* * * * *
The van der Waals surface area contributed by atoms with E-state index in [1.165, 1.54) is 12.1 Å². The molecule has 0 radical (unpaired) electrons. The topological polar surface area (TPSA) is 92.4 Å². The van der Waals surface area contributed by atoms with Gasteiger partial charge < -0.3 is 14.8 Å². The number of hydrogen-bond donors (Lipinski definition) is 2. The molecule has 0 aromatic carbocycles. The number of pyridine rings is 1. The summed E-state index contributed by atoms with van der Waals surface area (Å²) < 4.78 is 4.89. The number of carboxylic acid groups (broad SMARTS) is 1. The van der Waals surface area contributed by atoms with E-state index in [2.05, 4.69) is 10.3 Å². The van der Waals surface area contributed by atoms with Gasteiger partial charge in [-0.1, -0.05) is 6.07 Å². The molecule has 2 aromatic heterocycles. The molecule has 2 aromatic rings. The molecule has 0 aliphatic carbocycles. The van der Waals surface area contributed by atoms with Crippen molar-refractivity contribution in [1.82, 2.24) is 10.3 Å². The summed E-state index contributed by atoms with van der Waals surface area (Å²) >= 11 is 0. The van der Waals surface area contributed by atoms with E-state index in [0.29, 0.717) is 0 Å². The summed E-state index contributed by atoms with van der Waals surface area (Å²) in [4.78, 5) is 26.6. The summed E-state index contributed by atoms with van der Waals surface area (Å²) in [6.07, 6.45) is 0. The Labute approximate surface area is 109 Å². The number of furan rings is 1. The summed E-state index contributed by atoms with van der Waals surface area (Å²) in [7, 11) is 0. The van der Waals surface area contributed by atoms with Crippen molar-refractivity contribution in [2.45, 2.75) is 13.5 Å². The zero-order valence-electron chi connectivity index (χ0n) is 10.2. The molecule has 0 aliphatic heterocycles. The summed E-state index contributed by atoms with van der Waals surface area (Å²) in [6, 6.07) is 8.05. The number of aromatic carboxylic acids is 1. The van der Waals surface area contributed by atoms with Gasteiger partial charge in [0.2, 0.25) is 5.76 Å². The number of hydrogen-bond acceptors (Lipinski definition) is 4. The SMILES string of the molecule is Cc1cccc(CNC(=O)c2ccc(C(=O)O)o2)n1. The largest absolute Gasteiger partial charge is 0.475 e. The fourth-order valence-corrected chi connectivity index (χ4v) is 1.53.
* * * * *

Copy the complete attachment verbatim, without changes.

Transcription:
The van der Waals surface area contributed by atoms with E-state index in [1.165, 1.54) is 12.1 Å². The molecule has 0 radical (unpaired) electrons. The topological polar surface area (TPSA) is 92.4 Å². The van der Waals surface area contributed by atoms with Gasteiger partial charge < -0.3 is 14.8 Å². The number of hydrogen-bond donors (Lipinski definition) is 2. The molecule has 0 aromatic carbocycles. The number of pyridine rings is 1. The summed E-state index contributed by atoms with van der Waals surface area (Å²) < 4.78 is 4.89. The number of carboxylic acid groups (broad SMARTS) is 1. The van der Waals surface area contributed by atoms with E-state index in [2.05, 4.69) is 10.3 Å². The van der Waals surface area contributed by atoms with Gasteiger partial charge in [-0.1, -0.05) is 6.07 Å². The molecule has 2 aromatic heterocycles. The molecule has 2 aromatic rings. The molecule has 0 aliphatic carbocycles. The van der Waals surface area contributed by atoms with Crippen molar-refractivity contribution in [1.82, 2.24) is 10.3 Å². The summed E-state index contributed by atoms with van der Waals surface area (Å²) >= 11 is 0. The van der Waals surface area contributed by atoms with E-state index in [0.29, 0.717) is 0 Å². The summed E-state index contributed by atoms with van der Waals surface area (Å²) in [4.78, 5) is 26.6. The summed E-state index contributed by atoms with van der Waals surface area (Å²) in [6.07, 6.45) is 0. The Labute approximate surface area is 109 Å². The number of furan rings is 1. The summed E-state index contributed by atoms with van der Waals surface area (Å²) in [7, 11) is 0. The van der Waals surface area contributed by atoms with Crippen molar-refractivity contribution in [2.45, 2.75) is 13.5 Å². The zero-order valence-electron chi connectivity index (χ0n) is 10.2. The molecule has 0 aliphatic heterocycles. The summed E-state index contributed by atoms with van der Waals surface area (Å²) in [6, 6.07) is 8.05. The number of aromatic carboxylic acids is 1. The van der Waals surface area contributed by atoms with Gasteiger partial charge in [0.2, 0.25) is 5.76 Å². The number of hydrogen-bond acceptors (Lipinski definition) is 4. The SMILES string of the molecule is Cc1cccc(CNC(=O)c2ccc(C(=O)O)o2)n1. The largest absolute Gasteiger partial charge is 0.475 e. The fourth-order valence-corrected chi connectivity index (χ4v) is 1.53.